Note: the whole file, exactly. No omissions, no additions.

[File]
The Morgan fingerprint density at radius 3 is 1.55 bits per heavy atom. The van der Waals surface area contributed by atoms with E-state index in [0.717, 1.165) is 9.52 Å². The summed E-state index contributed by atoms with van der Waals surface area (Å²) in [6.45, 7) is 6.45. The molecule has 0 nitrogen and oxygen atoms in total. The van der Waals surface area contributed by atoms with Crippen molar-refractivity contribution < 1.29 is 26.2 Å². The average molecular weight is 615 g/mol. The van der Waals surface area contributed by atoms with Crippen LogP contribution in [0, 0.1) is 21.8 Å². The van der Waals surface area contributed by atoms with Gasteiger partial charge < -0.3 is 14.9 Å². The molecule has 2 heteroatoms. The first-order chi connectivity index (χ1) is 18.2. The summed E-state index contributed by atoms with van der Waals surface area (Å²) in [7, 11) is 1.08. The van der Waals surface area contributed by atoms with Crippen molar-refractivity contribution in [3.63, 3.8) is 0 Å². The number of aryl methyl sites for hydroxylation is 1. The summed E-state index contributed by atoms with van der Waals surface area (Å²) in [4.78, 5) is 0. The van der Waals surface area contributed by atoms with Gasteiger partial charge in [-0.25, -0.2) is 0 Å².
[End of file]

The Morgan fingerprint density at radius 3 is 1.55 bits per heavy atom. The van der Waals surface area contributed by atoms with E-state index in [0.717, 1.165) is 9.52 Å². The summed E-state index contributed by atoms with van der Waals surface area (Å²) in [6.45, 7) is 6.45. The molecule has 0 nitrogen and oxygen atoms in total. The van der Waals surface area contributed by atoms with Crippen molar-refractivity contribution < 1.29 is 26.2 Å². The average molecular weight is 615 g/mol. The van der Waals surface area contributed by atoms with Crippen LogP contribution in [0, 0.1) is 21.8 Å². The van der Waals surface area contributed by atoms with Gasteiger partial charge < -0.3 is 14.9 Å². The molecule has 2 heteroatoms. The first-order chi connectivity index (χ1) is 18.2. The summed E-state index contributed by atoms with van der Waals surface area (Å²) in [7, 11) is 1.08. The van der Waals surface area contributed by atoms with Crippen molar-refractivity contribution in [3.63, 3.8) is 0 Å². The number of aryl methyl sites for hydroxylation is 1. The summed E-state index contributed by atoms with van der Waals surface area (Å²) in [4.78, 5) is 0. The van der Waals surface area contributed by atoms with Gasteiger partial charge in [-0.25, -0.2) is 0 Å².